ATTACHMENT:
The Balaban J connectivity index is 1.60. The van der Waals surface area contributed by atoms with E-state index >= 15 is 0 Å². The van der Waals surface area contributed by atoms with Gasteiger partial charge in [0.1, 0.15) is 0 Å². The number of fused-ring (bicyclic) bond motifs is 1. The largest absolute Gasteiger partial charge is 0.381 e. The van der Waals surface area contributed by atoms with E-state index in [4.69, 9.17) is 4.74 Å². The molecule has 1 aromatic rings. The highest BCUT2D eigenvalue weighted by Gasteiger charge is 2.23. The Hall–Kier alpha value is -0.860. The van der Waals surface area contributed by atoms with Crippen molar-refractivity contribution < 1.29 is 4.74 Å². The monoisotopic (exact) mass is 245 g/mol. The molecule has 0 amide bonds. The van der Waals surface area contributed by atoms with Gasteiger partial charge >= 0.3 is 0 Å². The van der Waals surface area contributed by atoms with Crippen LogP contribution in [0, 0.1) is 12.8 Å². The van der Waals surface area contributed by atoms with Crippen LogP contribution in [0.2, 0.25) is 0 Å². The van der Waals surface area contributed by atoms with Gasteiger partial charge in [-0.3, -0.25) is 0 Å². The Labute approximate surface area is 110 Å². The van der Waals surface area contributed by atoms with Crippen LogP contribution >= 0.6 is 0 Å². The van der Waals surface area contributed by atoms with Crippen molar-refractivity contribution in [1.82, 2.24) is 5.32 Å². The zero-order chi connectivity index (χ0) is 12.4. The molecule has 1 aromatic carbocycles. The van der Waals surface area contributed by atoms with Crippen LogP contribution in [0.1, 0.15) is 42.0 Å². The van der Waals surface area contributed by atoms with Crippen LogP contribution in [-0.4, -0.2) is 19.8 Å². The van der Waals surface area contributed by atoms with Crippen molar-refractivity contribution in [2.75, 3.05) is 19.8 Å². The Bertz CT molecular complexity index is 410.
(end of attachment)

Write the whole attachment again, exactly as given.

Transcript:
The Balaban J connectivity index is 1.60. The van der Waals surface area contributed by atoms with E-state index >= 15 is 0 Å². The van der Waals surface area contributed by atoms with Gasteiger partial charge in [0.1, 0.15) is 0 Å². The number of fused-ring (bicyclic) bond motifs is 1. The largest absolute Gasteiger partial charge is 0.381 e. The van der Waals surface area contributed by atoms with E-state index in [4.69, 9.17) is 4.74 Å². The molecule has 1 aromatic rings. The highest BCUT2D eigenvalue weighted by Gasteiger charge is 2.23. The Hall–Kier alpha value is -0.860. The van der Waals surface area contributed by atoms with Crippen molar-refractivity contribution < 1.29 is 4.74 Å². The monoisotopic (exact) mass is 245 g/mol. The molecule has 0 amide bonds. The van der Waals surface area contributed by atoms with Gasteiger partial charge >= 0.3 is 0 Å². The van der Waals surface area contributed by atoms with Crippen LogP contribution in [0, 0.1) is 12.8 Å². The van der Waals surface area contributed by atoms with Crippen LogP contribution in [0.2, 0.25) is 0 Å². The van der Waals surface area contributed by atoms with Gasteiger partial charge in [-0.3, -0.25) is 0 Å². The Labute approximate surface area is 110 Å². The van der Waals surface area contributed by atoms with Crippen LogP contribution >= 0.6 is 0 Å². The van der Waals surface area contributed by atoms with Crippen molar-refractivity contribution in [1.82, 2.24) is 5.32 Å². The zero-order chi connectivity index (χ0) is 12.4. The molecule has 1 aromatic carbocycles. The van der Waals surface area contributed by atoms with Crippen LogP contribution in [0.1, 0.15) is 42.0 Å². The van der Waals surface area contributed by atoms with Crippen LogP contribution in [-0.4, -0.2) is 19.8 Å². The van der Waals surface area contributed by atoms with Crippen molar-refractivity contribution in [2.75, 3.05) is 19.8 Å². The Bertz CT molecular complexity index is 410.